The media is the final arena. In flawed democracies, the incumbent suppresses independent media through bribery, selective allocation of state advertising and manipulation of debt and taxes owed by media outlets. Party stations ONE and Medialink owe over €5 million in unpaid VAT, The Times reported. State advertising, as well as pandemic funds, are disbursed secretly with a complete lack of transparency.
When Labour went too far, massive protests and international repudiation forced Muscat out. This created a golden opportunity to reverse the democratic decay. Robert Abela’s succession did not lead to democratisation.
The early promise – the sacking of police commissioner Lawrence Cutajar, the expulsion of Konrad Mizzi and the forced resignation of Chris Cardona, the snubbing of Neville Gafa – was followed by an intensification of authoritarian practices – defending ministers guilty of ethics breaches, increasing secrecy, repeated refusal of Freedom of Information requests, escalation of divisive rhetoric on the Party station, intensification of harassment of critics and abusive retorts to journalists’ questions.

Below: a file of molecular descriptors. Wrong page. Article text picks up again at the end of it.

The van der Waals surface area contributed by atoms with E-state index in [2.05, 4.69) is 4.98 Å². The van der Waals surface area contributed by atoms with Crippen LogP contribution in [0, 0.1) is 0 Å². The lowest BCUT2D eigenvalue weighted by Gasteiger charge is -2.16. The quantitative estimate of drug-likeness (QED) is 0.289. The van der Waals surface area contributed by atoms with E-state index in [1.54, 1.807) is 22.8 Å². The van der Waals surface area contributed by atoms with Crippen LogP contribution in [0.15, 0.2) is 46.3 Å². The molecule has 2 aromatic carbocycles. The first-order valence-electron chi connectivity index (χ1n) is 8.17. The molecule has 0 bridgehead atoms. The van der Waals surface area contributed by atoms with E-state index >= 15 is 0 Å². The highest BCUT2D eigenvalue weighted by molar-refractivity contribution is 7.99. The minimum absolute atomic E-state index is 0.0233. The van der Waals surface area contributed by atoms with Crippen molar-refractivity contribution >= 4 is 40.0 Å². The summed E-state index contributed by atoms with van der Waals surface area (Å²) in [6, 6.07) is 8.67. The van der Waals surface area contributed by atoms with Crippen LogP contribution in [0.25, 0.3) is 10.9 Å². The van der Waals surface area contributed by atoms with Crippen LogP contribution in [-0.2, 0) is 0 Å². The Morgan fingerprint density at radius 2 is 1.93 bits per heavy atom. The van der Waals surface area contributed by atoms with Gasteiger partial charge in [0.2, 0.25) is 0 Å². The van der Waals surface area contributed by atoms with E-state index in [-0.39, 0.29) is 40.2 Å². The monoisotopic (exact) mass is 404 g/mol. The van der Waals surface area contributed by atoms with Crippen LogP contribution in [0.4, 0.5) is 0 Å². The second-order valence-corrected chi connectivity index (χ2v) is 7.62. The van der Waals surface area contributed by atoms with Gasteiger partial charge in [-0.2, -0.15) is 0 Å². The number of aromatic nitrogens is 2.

History provides Malta with some comfort. In countries closely linked to the West, the removal of autocratic incumbents generally resulted in democratisation. After 1990, four out of five competitive authoritarian regimes in Central Europe democratised (Croatia, Serbia, Slovakia and Romania, but not Albania). By contrast in the former Soviet Union, only one regime (Moldova) democratised in the same period.
Malta, fortunately, forms part of the EU. All recent positive developments – the Caruana Galizia inquiry, reforms of the judicial appointment system, prosecution of money launderers, changes in the police leadership – are the direct result of European pressure.
The EU squeezes Labour to reinstate the rule of law, to protect its own citizens and, hopefully, to restore full democracy. EU membership is the fine thread on which our fragile democracy hangs. And we all know who we should thank for that. It’s not Labour.